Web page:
The Book of the Forsaken is one of the most unusual and original fantasy stories I’ve read. Basically centred around three main characters, all of whom possess special powers of one sort or another; a petty-criminal Irishman who can manipulate fire and project his sight to see what is happening elsewhere, a suave French bookseller who can teleport anywhere, and a Russian magician who can perform much more than mere illusions, particularly when it pertains to death; handy as he doubles as an assassin. A fourth character who is also the narrator and some sort of demi-god, not only tells the story but becomes actively involved in order to manipulate events.
The three men are each given separate tasks which brings them all together at a live event – a magic show performed by the Russian trickster in
The Irishman is aided in his release from prison in order to assassinate a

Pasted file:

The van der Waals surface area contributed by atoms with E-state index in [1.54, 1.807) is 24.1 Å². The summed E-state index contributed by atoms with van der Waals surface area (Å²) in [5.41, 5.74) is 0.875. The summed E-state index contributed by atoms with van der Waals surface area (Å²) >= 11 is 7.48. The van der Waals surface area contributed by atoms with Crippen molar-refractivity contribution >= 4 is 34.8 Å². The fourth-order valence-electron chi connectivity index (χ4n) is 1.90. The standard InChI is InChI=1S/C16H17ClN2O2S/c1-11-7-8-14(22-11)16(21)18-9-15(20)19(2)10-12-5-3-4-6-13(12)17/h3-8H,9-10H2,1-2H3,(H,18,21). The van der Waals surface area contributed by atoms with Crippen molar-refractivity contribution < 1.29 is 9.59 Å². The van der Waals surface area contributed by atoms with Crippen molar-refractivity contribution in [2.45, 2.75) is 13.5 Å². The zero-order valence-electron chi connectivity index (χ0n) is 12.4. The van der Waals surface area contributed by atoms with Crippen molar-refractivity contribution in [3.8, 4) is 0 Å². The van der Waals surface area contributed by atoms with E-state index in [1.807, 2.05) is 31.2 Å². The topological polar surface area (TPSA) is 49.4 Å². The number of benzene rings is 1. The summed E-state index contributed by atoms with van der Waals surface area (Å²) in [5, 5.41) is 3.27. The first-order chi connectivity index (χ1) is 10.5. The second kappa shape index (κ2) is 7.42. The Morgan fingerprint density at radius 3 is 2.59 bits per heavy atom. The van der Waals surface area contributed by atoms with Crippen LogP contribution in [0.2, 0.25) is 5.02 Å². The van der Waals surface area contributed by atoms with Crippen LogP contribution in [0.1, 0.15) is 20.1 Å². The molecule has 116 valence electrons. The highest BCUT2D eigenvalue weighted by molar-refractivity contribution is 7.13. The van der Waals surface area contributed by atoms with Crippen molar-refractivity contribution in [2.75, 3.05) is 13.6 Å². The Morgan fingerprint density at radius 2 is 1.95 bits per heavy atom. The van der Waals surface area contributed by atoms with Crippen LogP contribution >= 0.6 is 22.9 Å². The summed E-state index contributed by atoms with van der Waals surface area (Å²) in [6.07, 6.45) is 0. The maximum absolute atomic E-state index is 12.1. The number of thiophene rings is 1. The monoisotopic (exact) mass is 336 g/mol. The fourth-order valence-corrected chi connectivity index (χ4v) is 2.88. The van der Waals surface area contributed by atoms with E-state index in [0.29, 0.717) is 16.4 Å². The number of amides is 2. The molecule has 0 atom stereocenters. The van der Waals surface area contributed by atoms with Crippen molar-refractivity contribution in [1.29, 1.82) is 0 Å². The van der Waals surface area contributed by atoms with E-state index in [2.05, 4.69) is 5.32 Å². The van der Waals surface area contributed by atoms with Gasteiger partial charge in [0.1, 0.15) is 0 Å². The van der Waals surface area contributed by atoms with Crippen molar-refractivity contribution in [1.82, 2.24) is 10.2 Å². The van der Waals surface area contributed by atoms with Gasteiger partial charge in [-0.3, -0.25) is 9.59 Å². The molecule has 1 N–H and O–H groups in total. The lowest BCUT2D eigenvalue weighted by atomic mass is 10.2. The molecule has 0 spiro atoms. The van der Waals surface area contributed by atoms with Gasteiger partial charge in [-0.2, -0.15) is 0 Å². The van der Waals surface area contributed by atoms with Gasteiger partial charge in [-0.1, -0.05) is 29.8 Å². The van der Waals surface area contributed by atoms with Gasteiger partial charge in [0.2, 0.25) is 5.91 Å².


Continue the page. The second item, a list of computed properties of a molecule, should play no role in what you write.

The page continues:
Russian government minister at the event. The Frenchman is instructed to steal
a rare book from the German ambassador, and finally the Russian magician is
also instructed to murder a government minister, but not the same one as the
Irishman. All three perform their tasks and are brought together with much
manipulation by the narrator who enters the scene as a character. Moscow
With the three main characters now together and in possession of the book, a whole mystery opens up to them, twisting and turning, involving two fantastical groups, The Magi and The Forsaken Races. The Book of the Forsaken is the key to a deadly game played out between these two groups. What part does the narrator have to play in this game? And what is the fate of the three main characters? Intriguing question to be found in The Book of the Forsaken!